The act of sharing dinner and fellowship over the holiday season is part of what defines out Island.

Christmas a time to reflect on the contributions we can make

So many people have a lot to offer, but only a select few give willingly

So this is Christmas and what have you done? Another year over and a new one just begun.

The opening lyrics to John Lennon’s famous song Happy Xmas (War Is Over) reminds us that Christmas and the last week before the new year is a time of reflection as much as anything else.

What have we done? What do we hope to achieve?

And, more importantly, what can we do to help others less fortunate, the sick or people who are alone to enjoy a festive time rather than dwell on any negatives in their lives?

We’re very fortunate in the collection of communities that dot Vancouver Island to have so many people who think of others first and not themselves during the Christmas season.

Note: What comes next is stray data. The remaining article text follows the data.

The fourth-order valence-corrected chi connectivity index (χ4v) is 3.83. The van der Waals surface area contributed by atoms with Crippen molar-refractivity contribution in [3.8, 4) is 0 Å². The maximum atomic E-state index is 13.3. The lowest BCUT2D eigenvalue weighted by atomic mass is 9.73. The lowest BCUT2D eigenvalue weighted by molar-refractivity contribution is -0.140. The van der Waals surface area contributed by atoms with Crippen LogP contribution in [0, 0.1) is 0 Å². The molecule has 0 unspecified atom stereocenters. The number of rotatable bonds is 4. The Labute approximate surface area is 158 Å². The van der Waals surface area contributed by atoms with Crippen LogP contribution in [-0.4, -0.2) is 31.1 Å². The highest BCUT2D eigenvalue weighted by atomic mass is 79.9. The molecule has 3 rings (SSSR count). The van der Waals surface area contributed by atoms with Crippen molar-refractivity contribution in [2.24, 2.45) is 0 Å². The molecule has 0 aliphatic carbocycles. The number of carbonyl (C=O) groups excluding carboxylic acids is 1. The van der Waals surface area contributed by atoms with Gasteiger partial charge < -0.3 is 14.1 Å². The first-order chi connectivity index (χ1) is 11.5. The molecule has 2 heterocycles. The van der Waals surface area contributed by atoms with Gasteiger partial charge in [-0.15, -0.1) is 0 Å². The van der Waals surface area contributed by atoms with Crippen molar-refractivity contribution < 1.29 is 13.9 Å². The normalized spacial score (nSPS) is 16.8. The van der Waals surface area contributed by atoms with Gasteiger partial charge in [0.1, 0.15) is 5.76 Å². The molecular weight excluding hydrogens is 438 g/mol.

People like Esther Craig, just to name one.

If you don’t live in the Chemainus area, you may not have had the pleasure of knowing Esther, or witnessed her getting up early on Christmas to go to the local Legion to cook turkeys for the traditional Fyffe charity dinner at the Chemainus Legion Hall.

She could just as easily stay home and worry about herself, but that’s not in her nature.

You may not know Esther, but you know people like her — people in Brentwood Bay and Ucluelet and Cumberland and Port McNeill and every community in between who deserve special kudos for their thoughtfulness.

Caring and sharing and making the yuletide just a little brighter for others is what makes our Island so special.

Christmas is meant to be spent with family or extended family, or community, however you define it, coming together in good fellowship.

We also need to strive for more unity and harmony throughout the year rather than just one day.

When we all get along and make an effort to work together, the community is obviously much stronger because of it, no matter what your background.

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